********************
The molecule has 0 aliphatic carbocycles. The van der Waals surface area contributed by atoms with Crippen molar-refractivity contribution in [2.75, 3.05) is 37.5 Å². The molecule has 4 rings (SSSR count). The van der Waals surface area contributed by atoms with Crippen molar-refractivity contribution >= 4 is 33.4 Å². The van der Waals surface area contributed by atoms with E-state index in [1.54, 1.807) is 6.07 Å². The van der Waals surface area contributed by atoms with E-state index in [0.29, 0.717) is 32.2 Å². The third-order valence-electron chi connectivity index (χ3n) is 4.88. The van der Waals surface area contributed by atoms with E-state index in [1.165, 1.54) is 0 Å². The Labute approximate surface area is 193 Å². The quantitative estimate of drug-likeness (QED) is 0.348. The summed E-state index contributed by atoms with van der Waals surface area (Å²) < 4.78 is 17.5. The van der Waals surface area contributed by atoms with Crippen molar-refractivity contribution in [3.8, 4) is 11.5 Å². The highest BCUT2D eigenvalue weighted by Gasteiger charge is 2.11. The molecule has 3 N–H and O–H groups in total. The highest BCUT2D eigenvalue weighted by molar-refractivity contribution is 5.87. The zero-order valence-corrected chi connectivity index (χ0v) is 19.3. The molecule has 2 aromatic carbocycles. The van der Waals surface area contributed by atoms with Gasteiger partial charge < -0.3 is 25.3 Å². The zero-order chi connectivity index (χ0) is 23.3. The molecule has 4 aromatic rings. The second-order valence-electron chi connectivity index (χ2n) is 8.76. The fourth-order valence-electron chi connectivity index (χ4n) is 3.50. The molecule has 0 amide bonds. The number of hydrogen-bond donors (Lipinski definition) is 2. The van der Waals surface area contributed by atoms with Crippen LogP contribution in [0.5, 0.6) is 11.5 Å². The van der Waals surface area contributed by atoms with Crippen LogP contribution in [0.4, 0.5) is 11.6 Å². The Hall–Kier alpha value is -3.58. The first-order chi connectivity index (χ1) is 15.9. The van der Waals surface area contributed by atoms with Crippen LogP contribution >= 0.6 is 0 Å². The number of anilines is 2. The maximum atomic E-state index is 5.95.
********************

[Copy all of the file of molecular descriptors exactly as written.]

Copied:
The molecule has 0 aliphatic carbocycles. The van der Waals surface area contributed by atoms with Crippen molar-refractivity contribution in [2.75, 3.05) is 37.5 Å². The molecule has 4 rings (SSSR count). The van der Waals surface area contributed by atoms with Crippen molar-refractivity contribution >= 4 is 33.4 Å². The van der Waals surface area contributed by atoms with E-state index in [1.54, 1.807) is 6.07 Å². The van der Waals surface area contributed by atoms with E-state index in [0.29, 0.717) is 32.2 Å². The third-order valence-electron chi connectivity index (χ3n) is 4.88. The van der Waals surface area contributed by atoms with E-state index in [1.165, 1.54) is 0 Å². The Labute approximate surface area is 193 Å². The quantitative estimate of drug-likeness (QED) is 0.348. The summed E-state index contributed by atoms with van der Waals surface area (Å²) < 4.78 is 17.5. The van der Waals surface area contributed by atoms with Crippen molar-refractivity contribution in [3.8, 4) is 11.5 Å². The highest BCUT2D eigenvalue weighted by Gasteiger charge is 2.11. The molecule has 3 N–H and O–H groups in total. The highest BCUT2D eigenvalue weighted by molar-refractivity contribution is 5.87. The zero-order valence-corrected chi connectivity index (χ0v) is 19.3. The molecule has 2 aromatic carbocycles. The van der Waals surface area contributed by atoms with Gasteiger partial charge < -0.3 is 25.3 Å². The zero-order chi connectivity index (χ0) is 23.3. The molecule has 4 aromatic rings. The second-order valence-electron chi connectivity index (χ2n) is 8.76. The fourth-order valence-electron chi connectivity index (χ4n) is 3.50. The molecule has 0 amide bonds. The number of hydrogen-bond donors (Lipinski definition) is 2. The van der Waals surface area contributed by atoms with Crippen LogP contribution in [0.5, 0.6) is 11.5 Å². The van der Waals surface area contributed by atoms with Crippen LogP contribution in [0.4, 0.5) is 11.6 Å². The Hall–Kier alpha value is -3.58. The first-order chi connectivity index (χ1) is 15.9. The van der Waals surface area contributed by atoms with Crippen LogP contribution >= 0.6 is 0 Å². The number of anilines is 2. The maximum atomic E-state index is 5.95.